Richard Roud

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Last Updated on May 8, 2015, by eNotes Editorial. Word Count: 512

[Vaghe Stelle dell'Ora] is a tragedy. Like Thebes, Volterra is a city dying, like human beings, of a mortal sickness; it is gradually crumbling away. Like Mycenae, it is perched high on a hill, surrounded by a cyclopean wall of stones, shaken by the winds of tragedy. Mycenae is very much to the point here, for it is not long after the return that the inevitable recognition scene takes place: Sandra … meets her brother Gianni … by the tomb of her father, and we realise suddenly that this is to be the story of Electra and Orestes, the House of Atreus….

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[No] real catharsis is possible, and the drama is never truly resolved. Does the film then suffer from the lack of any decisive satisfying action? Has Visconti failed, as so many others have failed before him, in the attempt to create a modern tragedy? I think not. For … he has succeeded in creating the climate of tragedy, which is perhaps as far as any modern artist can go…. Visconti has turned—as before—to opera….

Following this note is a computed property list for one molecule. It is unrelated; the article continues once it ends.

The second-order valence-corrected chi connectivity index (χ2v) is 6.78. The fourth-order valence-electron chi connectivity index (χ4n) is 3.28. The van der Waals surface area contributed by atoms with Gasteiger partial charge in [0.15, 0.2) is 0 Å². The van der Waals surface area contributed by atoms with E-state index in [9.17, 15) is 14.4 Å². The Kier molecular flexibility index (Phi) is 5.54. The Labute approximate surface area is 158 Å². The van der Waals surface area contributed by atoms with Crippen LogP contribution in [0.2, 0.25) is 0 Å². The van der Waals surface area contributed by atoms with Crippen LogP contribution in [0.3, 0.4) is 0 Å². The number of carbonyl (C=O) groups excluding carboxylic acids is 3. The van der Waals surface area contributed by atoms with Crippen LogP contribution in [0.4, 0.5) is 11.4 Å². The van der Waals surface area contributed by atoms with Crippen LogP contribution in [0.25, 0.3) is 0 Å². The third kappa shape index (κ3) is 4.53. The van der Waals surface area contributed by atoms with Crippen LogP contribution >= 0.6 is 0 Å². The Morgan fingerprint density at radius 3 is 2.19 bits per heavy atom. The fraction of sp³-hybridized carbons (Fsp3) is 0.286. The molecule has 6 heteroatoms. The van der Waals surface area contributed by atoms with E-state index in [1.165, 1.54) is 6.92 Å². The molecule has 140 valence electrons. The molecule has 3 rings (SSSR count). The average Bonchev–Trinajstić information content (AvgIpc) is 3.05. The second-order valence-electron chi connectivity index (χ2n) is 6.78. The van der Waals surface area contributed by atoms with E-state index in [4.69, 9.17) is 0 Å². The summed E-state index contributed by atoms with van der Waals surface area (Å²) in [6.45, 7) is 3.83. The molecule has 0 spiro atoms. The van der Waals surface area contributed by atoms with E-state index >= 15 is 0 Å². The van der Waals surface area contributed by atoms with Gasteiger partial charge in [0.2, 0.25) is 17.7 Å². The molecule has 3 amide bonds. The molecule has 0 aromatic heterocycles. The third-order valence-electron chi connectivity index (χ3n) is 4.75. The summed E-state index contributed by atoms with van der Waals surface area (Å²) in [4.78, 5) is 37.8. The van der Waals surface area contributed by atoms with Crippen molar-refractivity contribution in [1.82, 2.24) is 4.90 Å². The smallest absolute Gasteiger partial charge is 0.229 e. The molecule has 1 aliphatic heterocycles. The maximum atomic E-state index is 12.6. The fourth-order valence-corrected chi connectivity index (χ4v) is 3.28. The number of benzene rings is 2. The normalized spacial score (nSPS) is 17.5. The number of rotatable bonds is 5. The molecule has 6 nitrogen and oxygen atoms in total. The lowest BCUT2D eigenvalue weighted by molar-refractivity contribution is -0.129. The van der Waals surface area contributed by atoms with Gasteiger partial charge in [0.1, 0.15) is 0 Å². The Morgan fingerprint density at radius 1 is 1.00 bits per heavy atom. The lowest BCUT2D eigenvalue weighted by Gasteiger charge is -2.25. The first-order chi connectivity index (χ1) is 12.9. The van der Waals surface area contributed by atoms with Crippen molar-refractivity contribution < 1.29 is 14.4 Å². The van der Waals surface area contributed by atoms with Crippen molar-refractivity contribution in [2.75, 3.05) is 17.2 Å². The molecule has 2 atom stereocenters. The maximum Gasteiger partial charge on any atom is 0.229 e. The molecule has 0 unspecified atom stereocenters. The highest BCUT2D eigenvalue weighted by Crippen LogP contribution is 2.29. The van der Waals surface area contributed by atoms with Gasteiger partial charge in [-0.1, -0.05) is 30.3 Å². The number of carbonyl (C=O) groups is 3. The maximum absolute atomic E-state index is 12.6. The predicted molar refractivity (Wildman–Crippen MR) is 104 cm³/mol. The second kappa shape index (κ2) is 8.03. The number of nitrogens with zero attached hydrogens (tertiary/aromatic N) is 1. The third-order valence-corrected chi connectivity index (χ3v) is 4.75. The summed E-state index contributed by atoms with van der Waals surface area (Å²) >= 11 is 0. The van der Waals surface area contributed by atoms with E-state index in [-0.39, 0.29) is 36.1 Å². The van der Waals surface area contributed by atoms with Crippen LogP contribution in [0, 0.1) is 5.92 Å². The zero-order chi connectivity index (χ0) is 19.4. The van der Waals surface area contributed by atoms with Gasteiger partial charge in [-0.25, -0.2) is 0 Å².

Senso, of course, was operatic, but that was an easier problem to solve—19th century Venice, colour, and the backdrop of the Risorgimento. Rocco, too, was in the same genre, but there I feel Visconti came to grief by trying to ally the operatic with social realism. This time, leaving realism behind, he seems to me to have succeeded. How? The tremendous contrast between the prologue and the drama proper points the way. From the open-plan room, from the broad highways, we suddenly are confronted with a dark palace. Never have so many doors been opened and shut in a film before: opened, shut, locked, forced, half-opened. But the darkness of the house is contrasted with the light outside: this is a summer tragedy. This light is bright, blinding, even. The contrast is accentuated by the way in which Visconti has lit and shot the film….

In any case, Visconti has always gone against the prevailing fashions. (p. 40)

But sheer determination not to go along the well-travelled road has never been a guarantee of a successful work of art. What counts here is the tremendous conviction one feels behind the film, a conviction one did not always recognise in Rocco. There is also a dramatic intensity which was absent from The Leopard, a feeling that the film is all one massive whole, like the cyclopean blocks that make up the walls of Volterra. This solidity is of course contrasted with the nearly deliquescent nature of the drama; just as, in spite of the walls, Volterra is the centre of a slide area. We see the church with a gaping cleft in the façade, and Orestes tells us that slowly the whole town is crumbling away. This might be interpreted as a mild attempt by Visconti to inject an element of social comment—death of the aristocracy—but I do not think so…. (p. 41)

Richard Roud, "Film Reviews: 'Of a Thousand Delights'," in Sight and Sound (copyright © 1965 by The British Film Institute), Vol. 35, No. 1, Winter, 1965–66, pp. 40-1.

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